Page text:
All You Need to Know about the Registration of a Non-Profit Organisation (NPO)
The NPO Directorate within the Department of Social Development registers organisations under the Non-Profit Organisations Act No. 71 of 1997. The primary purpose of this Act is to encourage and support organisations in a wide range of work they do by:
- Creating an enabling environment for NPOs to flourish.
- Setting and maintaining adequate standards of governance, accountability and transparency.
The Act provides a voluntary registration facility for NPOs.
A non-profit organisation is defined as: a trust, company or other association of persons: (a) established for a public purpose, and (b) the income and property of which are not distributable to its members or office bearers except as reasonable compensation for services rendered.
Any organisation that is not for profit and is not part of government can apply for registration; that is:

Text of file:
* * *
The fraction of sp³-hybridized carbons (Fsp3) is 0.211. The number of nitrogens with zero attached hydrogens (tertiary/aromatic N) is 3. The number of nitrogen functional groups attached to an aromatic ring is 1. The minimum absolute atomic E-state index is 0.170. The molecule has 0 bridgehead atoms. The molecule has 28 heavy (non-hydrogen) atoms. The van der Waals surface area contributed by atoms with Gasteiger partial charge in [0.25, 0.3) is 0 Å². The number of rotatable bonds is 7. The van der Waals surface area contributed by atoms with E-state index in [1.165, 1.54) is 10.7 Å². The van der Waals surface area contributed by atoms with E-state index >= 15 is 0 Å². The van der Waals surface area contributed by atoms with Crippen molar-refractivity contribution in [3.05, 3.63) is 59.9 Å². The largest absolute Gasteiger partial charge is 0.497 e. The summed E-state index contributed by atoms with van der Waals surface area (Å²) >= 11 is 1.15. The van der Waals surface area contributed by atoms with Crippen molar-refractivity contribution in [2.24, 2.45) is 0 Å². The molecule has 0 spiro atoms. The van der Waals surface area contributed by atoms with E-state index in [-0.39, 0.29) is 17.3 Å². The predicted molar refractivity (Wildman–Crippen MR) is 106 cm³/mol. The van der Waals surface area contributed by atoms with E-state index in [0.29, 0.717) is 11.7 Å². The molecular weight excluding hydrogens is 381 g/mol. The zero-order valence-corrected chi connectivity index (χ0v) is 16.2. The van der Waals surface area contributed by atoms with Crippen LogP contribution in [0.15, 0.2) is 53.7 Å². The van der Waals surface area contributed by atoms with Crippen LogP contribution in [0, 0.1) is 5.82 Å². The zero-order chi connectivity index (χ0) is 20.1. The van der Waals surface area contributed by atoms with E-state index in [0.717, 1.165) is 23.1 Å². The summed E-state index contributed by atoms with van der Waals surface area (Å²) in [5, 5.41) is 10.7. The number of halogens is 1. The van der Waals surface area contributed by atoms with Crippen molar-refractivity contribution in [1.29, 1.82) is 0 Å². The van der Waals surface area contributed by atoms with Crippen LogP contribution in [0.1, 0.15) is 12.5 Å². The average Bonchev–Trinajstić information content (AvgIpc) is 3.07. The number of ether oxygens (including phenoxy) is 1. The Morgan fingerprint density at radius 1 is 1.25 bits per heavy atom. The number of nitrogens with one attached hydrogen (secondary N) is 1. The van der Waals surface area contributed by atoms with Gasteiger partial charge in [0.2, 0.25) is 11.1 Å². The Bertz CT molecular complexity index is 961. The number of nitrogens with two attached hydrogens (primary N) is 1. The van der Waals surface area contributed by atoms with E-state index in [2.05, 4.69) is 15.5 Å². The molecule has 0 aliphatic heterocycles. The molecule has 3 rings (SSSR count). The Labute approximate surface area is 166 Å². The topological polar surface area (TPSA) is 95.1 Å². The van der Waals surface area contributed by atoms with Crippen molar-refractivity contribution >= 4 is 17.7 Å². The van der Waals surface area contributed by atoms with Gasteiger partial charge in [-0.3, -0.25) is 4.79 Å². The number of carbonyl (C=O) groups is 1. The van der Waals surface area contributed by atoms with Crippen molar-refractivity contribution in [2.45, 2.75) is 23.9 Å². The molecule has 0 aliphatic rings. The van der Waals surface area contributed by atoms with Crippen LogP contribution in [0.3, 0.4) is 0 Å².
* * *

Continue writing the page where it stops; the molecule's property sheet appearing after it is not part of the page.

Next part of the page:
- Non-governmental organisations (NGO).
- Community-based organisations (CBO).
- Faith-based organisations (FBO).
- Organisations that have registered as Section 21 companies under the Company Act 61 of 1973.
- Trusts that have registered with Master of the Supreme Court under the Trust Property Control Act 57 of 1988.
- Any other voluntary association that is not for profit.
The directorate can only register an organisation that has a constitution or any other founding document.
It would take about two months to process the entire registration. Immediately on receipt of application, an acknowledgement letter is send to the organisation; thereafter, a registration certificate follows if the application meets the requirements of the NPO Act.
Registering a non-profit organisation is free of charge.
By submitting to the NPO Directorate:
- A complete application form (obtainable from the department).
- Two copies of the organisation's founding document ie a constitution or a deed of trust or memorandum and articles of association.
There are many benefits to be gained from a system of registering non-profit organisations. It:
- Improves the credibility of the sector because NPOs can account to a public office.
- Brings organisations into a formal system.
- Helps the sector to get organised.
- Helps in finding ways of getting benefits like tax incentives and funding opportunities.